Movies

Why ‘Star Wars’ Ruining Film Is A Myth

There are many myths that film nerds hold dear and close to their hearts, even though they’re demonstrably not true. Martin Scorsese can do no wrong. Duck Soup tanked at the box office. And Star Wars, or, more recently, superhero movies ended all art in Hollywood forever. This last one is so common, even nerds like Simon Pegg are espousing it. And it’s staggeringly wrong.

The Myth

Here’s the myth, more or less. Depending on who you ask, one movie, usually Easy Rider, demonstrated to Hollywood that profound artistic statements could not only win Oscars, but make boatloads of money. This, combined with the collapse of the studio system, touched off an artistic renaissance in the late ’60s and early ’70s called New Hollywood, as brilliant filmmakers were given complete leeway to make the serious films they’d always wanted to.

Then, Star Wars came out and ruined everything. Hollywood rediscovered that dumb movies could make money, and stopped funding the geniuses. As a story, it’s got everything; high culture, low culture, the belief in a golden age, lots of recognizable names like Scorsese, Coppola, and so on.

And it’s a very durable myth. You don’t have to go very far to find people insisting the reason we don’t get fancy art movies these days is because of you damn kids and your superheroes. The problem is, it’s pretty much total crap if you know your film history.

The Screwing Of George Lucas

First of all, Star Wars was a product of New Hollywood. Most people forget George Lucas’ debut was in 1971 with THX 1138. It’s mostly known these days as a source of Star Wars in-jokes, but it’s worth seeing just to understand that once George Lucas was, reasonably, held up as a cinematic genius. If this movie had found an audience, Lucas’ next job would have been Apocalypse Now.

Unfortunately for Lucas, it was produced by Francis Ford Coppola, who had a massive ego and no actual ability to manage a movie studio. So, his profound personal statement got thrown in a dumpster and essentially forgotten.

Fortunately for Lucas, Coppola was smart enough to distract him from the movie’s troubles by daring him to write a mainstream movie… which would turn out to be American Graffiti, and which Coppola also produced. That success managed to, narrowly, get Lucas a deal with Fox to make Star Wars… a movie Fox only paid for because they thought Lucas might move on to more “substantial” filmmaking. So, what about all those “substantial” filmmakers? What were they up to?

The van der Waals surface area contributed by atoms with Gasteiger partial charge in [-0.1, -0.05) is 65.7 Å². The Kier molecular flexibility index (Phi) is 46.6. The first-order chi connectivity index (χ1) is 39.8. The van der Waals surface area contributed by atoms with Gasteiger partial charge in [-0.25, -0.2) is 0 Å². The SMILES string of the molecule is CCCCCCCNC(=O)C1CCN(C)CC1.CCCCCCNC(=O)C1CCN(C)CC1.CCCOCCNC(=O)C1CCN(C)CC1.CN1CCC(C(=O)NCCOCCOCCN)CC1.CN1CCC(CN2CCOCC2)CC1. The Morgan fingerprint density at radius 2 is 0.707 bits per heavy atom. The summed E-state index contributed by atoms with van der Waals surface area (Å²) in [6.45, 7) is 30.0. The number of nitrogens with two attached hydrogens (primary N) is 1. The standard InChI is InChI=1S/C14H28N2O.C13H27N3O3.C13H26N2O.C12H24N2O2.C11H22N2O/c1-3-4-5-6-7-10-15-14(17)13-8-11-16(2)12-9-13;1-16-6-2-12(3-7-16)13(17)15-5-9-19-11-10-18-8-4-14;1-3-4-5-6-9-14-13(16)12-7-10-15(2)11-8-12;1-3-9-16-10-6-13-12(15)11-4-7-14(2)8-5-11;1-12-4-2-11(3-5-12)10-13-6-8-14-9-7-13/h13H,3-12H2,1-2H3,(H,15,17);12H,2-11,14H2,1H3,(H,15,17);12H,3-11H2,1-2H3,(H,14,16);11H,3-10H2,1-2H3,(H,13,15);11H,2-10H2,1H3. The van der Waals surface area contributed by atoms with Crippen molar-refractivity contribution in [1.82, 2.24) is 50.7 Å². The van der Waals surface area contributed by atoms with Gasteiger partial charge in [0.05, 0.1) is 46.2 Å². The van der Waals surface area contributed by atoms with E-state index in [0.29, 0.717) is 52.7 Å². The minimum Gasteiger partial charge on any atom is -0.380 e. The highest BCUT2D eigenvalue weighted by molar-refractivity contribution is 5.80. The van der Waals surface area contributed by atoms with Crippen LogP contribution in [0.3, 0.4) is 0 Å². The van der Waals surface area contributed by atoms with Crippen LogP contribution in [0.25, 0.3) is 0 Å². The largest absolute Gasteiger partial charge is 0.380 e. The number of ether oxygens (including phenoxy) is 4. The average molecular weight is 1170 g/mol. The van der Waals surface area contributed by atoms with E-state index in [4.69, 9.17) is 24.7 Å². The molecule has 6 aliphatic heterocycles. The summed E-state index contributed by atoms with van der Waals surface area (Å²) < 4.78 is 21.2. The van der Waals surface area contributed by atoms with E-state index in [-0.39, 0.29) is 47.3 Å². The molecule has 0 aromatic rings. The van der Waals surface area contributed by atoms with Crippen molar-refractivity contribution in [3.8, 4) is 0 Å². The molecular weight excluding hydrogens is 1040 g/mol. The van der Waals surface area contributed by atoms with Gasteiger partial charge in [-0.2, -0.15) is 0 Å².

Great Filmmakers, Bad Movies

They were making movies like this:

That’s At Long Last Love, directed by film critic and two-time Oscar nominee Peter Bogdanovich. Yes, that is Burt Reynolds and Cybill Shepherd. Yes, they are singing. And there’s a lot more where this came from.

Between 1975 and 1980, some of the greatest filmmakers of the New Hollywood era used their clout to put out some of the worst movies you will ever see in your life. Let’s start with the closest thing film nerds have to a Messiah figure: Martin Scorsese. He used all the critical goodwill and studio clout from Taxi Driver to make New York, New York, a musical where De Niro beats Liza Minnelli for being more talented than he is. Woody Allen directed Interiors, the first of his many failed attempts to be Ingmar Bergman. Roman Polanski spent 1977 in court before fleeing to France to avoid getting banged up on child molestation charges.

The slightly more obscure directors were, if anything, delivering worse movies. John Boorman made the unintentionally hilarious The Exorcist II. The director of The Exorcist, William Friedkin, made Sorcerer, a remake of a French thriller nobody wanted, and followed that up with the awful gay serial killer movie Cruising. Sam Peckinpaugh’s career deteriorated so much he was reduced to directing a movie based off the song Convoy. Just to cap it off, in 1980 Robert Altman delivered Popeye and Michael Cimino used every scrap of cred he got from The Deer Hunter to put out Heaven’s Gate, one of the biggest bombs in Hollywood history.

It’s not all bad: Raging Bull, Annie Hall, Apocalypse Now, Days of Heaven, Bound For Glory, and Manhattan all came out in those five years. But that wasn’t enough.

A Long Time Ago, In A Filmmaking Era Far, Far Away

I get the nostalgia for the American New Wave; some truly great films unexpectedly came out of Hollywood in the late ’60s and early ’70s, and you’ve got some great directors delivering their best work. But the reality is, Star Wars is getting passed the buck for cinematic crimes it never committed. The American New Wave undid itself, and it’s time we stopped blaming Star Wars for it.

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